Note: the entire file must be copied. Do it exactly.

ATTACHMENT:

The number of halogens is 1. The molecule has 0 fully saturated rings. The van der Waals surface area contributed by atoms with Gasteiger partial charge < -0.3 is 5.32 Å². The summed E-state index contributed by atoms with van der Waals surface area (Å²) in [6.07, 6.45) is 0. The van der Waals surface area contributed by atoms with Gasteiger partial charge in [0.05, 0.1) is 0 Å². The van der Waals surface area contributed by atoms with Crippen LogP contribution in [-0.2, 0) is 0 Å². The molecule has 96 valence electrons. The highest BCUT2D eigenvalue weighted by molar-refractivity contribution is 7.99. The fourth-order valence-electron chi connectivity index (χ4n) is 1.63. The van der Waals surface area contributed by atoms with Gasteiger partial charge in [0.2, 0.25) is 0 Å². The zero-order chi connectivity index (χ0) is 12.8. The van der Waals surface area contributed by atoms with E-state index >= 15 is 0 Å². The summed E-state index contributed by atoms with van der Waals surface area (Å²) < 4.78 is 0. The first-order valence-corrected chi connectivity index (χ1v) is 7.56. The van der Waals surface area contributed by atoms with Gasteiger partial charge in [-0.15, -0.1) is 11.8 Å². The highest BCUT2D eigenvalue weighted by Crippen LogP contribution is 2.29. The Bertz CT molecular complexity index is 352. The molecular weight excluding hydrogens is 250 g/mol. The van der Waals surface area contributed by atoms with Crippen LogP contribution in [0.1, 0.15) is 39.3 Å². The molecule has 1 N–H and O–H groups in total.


The number of halogens is 1. The molecule has 0 fully saturated rings. The van der Waals surface area contributed by atoms with Gasteiger partial charge < -0.3 is 5.32 Å². The summed E-state index contributed by atoms with van der Waals surface area (Å²) in [6.07, 6.45) is 0. The van der Waals surface area contributed by atoms with Gasteiger partial charge in [0.05, 0.1) is 0 Å². The van der Waals surface area contributed by atoms with Crippen LogP contribution in [-0.2, 0) is 0 Å². The molecule has 96 valence electrons. The highest BCUT2D eigenvalue weighted by molar-refractivity contribution is 7.99. The fourth-order valence-electron chi connectivity index (χ4n) is 1.63. The van der Waals surface area contributed by atoms with Gasteiger partial charge in [0.2, 0.25) is 0 Å². The zero-order chi connectivity index (χ0) is 12.8. The van der Waals surface area contributed by atoms with E-state index >= 15 is 0 Å². The summed E-state index contributed by atoms with van der Waals surface area (Å²) < 4.78 is 0. The first-order valence-corrected chi connectivity index (χ1v) is 7.56. The van der Waals surface area contributed by atoms with Gasteiger partial charge in [-0.15, -0.1) is 11.8 Å². The highest BCUT2D eigenvalue weighted by Crippen LogP contribution is 2.29. The Bertz CT molecular complexity index is 352. The molecular weight excluding hydrogens is 250 g/mol. The van der Waals surface area contributed by atoms with Crippen LogP contribution in [0.1, 0.15) is 39.3 Å². The molecule has 1 N–H and O–H groups in total.